Unlike other eye conditions, amblyopia is easily diagnosed with a complete eye examination. Your eye doctor may ask you questions about the severity of your symptoms, your medical history, and your family history in order to make a correct diagnosis.

What Are Some Treatment Options for Amblyopia?

Treating amblyopia typically involves treating the cause of the condition first. If cataracts are present, they will be treated. In some cases eyeglasses may be prescribed for farsightedness or astigmatism.

It is common for an eye patch to be placed over the normal eye to force the brain to communicate with the weaker eye. Occasionally, instead of an eye patch, eye drops are used to blur the vision of the dominant eye.

These eye drops are called Atropine, and they are quite safe for monitored regular use. Children will often refuse patching or Atropine treatment, but the parent must insist and take charge so that normal vision and depth perception can be restored.

In most cases, children under the age of five who receive adequate treatment usually recover almost completely, although depth perception may be a problem throughout the child’s life. Delayed treatment inevitably results in permanent vision damage.

If the condition is not treated before the age of 10, partial recovery of vision is the best that can be expected.

What Are the Complications of Amblyopia?

If not treated in a timely manner, complications of amblyopia can include:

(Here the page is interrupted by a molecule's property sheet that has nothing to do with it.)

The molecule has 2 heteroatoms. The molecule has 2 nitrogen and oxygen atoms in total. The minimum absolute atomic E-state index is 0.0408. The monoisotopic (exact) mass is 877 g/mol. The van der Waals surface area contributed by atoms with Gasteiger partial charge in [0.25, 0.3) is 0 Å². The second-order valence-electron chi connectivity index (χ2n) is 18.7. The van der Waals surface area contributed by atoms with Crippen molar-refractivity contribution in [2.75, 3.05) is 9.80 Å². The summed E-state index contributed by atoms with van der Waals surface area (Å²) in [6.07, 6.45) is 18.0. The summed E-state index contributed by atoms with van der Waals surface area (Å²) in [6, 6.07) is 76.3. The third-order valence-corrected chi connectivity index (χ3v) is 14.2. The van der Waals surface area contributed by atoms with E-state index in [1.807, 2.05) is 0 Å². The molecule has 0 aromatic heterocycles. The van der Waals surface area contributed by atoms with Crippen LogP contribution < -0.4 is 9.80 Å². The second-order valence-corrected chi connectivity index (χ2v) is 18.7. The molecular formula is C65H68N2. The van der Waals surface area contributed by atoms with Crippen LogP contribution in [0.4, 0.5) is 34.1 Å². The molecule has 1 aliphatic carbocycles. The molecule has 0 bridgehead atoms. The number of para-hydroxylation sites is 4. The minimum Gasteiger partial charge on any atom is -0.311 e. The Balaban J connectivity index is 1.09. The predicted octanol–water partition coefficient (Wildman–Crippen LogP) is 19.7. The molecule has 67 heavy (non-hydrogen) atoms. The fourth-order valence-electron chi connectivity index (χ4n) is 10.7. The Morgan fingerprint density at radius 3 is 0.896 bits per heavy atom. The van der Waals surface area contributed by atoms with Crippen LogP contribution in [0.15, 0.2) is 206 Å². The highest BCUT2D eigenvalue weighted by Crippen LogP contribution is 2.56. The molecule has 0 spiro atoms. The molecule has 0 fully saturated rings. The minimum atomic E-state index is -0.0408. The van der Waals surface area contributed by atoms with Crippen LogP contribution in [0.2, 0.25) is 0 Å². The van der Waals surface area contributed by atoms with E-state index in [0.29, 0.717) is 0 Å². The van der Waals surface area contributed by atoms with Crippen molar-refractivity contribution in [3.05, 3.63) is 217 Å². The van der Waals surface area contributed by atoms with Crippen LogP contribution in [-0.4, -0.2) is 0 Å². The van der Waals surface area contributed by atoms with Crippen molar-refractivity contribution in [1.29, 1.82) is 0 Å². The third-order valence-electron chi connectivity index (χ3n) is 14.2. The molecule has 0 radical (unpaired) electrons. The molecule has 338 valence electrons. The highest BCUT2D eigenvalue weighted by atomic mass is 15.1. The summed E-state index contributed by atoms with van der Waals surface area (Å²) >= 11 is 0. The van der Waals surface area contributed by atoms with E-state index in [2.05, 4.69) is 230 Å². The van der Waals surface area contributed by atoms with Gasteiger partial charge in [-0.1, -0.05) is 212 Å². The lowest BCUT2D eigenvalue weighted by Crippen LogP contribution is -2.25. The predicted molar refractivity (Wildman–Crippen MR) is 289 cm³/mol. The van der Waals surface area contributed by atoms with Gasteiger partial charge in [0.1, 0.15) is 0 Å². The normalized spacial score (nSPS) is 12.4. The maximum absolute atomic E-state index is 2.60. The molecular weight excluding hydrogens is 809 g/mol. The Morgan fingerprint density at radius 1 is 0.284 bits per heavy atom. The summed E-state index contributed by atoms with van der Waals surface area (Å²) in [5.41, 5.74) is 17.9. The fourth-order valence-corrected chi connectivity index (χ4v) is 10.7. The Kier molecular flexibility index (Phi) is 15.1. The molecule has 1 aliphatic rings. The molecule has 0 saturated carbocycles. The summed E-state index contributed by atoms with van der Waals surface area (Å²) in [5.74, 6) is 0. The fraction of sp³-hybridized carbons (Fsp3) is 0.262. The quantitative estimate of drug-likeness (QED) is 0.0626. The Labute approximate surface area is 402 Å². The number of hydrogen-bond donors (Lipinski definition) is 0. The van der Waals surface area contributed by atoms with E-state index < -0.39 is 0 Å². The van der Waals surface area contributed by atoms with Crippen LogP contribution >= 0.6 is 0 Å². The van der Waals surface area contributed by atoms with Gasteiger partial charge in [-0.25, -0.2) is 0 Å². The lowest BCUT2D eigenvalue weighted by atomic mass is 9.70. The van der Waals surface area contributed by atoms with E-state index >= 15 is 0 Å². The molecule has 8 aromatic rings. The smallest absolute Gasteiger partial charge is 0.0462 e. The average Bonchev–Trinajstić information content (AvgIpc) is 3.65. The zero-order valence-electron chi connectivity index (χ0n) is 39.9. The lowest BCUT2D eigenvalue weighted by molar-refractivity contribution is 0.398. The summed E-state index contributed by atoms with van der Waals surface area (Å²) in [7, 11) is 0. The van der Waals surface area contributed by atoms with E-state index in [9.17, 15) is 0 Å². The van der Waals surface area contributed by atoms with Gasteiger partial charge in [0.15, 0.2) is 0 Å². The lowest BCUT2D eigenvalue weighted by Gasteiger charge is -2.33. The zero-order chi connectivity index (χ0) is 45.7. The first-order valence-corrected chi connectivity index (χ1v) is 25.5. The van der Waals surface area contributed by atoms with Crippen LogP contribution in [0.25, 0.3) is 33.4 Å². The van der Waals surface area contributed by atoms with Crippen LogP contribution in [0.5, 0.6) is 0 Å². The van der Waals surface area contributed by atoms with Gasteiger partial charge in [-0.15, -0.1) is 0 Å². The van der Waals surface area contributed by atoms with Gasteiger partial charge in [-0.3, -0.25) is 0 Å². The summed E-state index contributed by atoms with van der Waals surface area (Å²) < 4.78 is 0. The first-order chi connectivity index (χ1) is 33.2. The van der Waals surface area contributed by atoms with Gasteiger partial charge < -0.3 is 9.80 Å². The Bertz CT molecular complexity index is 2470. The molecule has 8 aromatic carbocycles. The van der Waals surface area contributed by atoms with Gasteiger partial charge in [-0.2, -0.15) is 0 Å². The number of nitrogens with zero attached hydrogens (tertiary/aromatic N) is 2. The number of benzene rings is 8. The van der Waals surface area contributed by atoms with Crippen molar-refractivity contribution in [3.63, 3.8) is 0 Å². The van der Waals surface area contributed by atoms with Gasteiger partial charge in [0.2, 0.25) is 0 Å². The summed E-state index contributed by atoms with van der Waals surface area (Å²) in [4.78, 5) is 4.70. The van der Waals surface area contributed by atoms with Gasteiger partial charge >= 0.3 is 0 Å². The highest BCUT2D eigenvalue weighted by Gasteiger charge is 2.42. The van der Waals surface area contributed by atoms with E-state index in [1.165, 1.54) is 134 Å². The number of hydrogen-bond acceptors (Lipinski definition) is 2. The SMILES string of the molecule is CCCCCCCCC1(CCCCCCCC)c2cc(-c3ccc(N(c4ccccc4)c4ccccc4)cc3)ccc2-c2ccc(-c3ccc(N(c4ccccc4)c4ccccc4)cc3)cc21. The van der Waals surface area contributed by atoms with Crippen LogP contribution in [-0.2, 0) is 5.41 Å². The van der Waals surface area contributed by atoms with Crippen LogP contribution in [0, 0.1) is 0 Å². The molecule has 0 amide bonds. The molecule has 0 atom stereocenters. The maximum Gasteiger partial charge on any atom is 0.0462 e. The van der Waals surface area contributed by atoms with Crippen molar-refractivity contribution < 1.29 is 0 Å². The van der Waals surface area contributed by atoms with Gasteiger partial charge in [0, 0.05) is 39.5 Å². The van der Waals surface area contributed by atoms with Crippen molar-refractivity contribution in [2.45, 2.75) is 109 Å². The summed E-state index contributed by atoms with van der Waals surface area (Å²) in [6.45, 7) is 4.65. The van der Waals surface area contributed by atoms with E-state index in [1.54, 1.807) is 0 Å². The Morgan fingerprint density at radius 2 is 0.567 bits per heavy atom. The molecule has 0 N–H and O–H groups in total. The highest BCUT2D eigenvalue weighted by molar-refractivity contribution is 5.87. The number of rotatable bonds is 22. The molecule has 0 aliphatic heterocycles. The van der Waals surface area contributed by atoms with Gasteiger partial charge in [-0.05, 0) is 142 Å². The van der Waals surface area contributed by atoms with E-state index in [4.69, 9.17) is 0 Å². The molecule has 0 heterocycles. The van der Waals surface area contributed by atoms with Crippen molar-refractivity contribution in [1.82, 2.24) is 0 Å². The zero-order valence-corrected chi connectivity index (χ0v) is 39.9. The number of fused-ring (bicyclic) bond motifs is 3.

Preventing Amblyopia

Like many eye conditions, amblyopia can sometimes be prevented by recognizing the symptoms and beginning treatment during the early stages of the condition. If a child starts to develop the need for glasses and this is recognized early and treated, then anisometropic amblyopia won’t develop.

Similarly, if a child is developing an occlusion, such as from a hemangioma, then by treating the occlusion when it threatens the visual axis one can prevent amblyopia. All children should have an eye exam between the ages of three and five. Most eye-care professionals use special techniques when dealing with young patients who are unable to communicate.

Questions to Ask Your Doctor

  • How severe is my child’s amblyopia?
  • Which treatment options would best help my child?
  • In addition to the common ones, which symptoms should I watch for?
  • What are the chances my other children will develop this condition?
  • Which type of amblyopia does my child have?
  • Which kinds of tests can we expect during the diagnosis?
  • What are the side effects of the available treatment options?

Did you know: Prevent Blindness America says that only 21 percent of American children have their vision screened before kindergarten, with only 14 percent receiving a comprehensive eye exam?

Sources and References:
We have strict guidelines for each of our sources and references. We rely upon vision, eye and medical information from peer-reviewed studies, medical associations and academic research institions.
  • J. Weizer, MD; J Stein, MD, MS “Reader’s Digest Guide to Eye Care” (Quantum Publishing, 2009) 24, 75-76
  • J. Lavine, MD “The Eye Care Sourcebook” (Contemporary Books, 2001) 109, 111-112
  • J. DiGirolamo “The Big Book of Family Eye Care” (Basic Health Publications, 2011) 102-104
  • American Optometric Association, Amblyopia (Lazy Eye)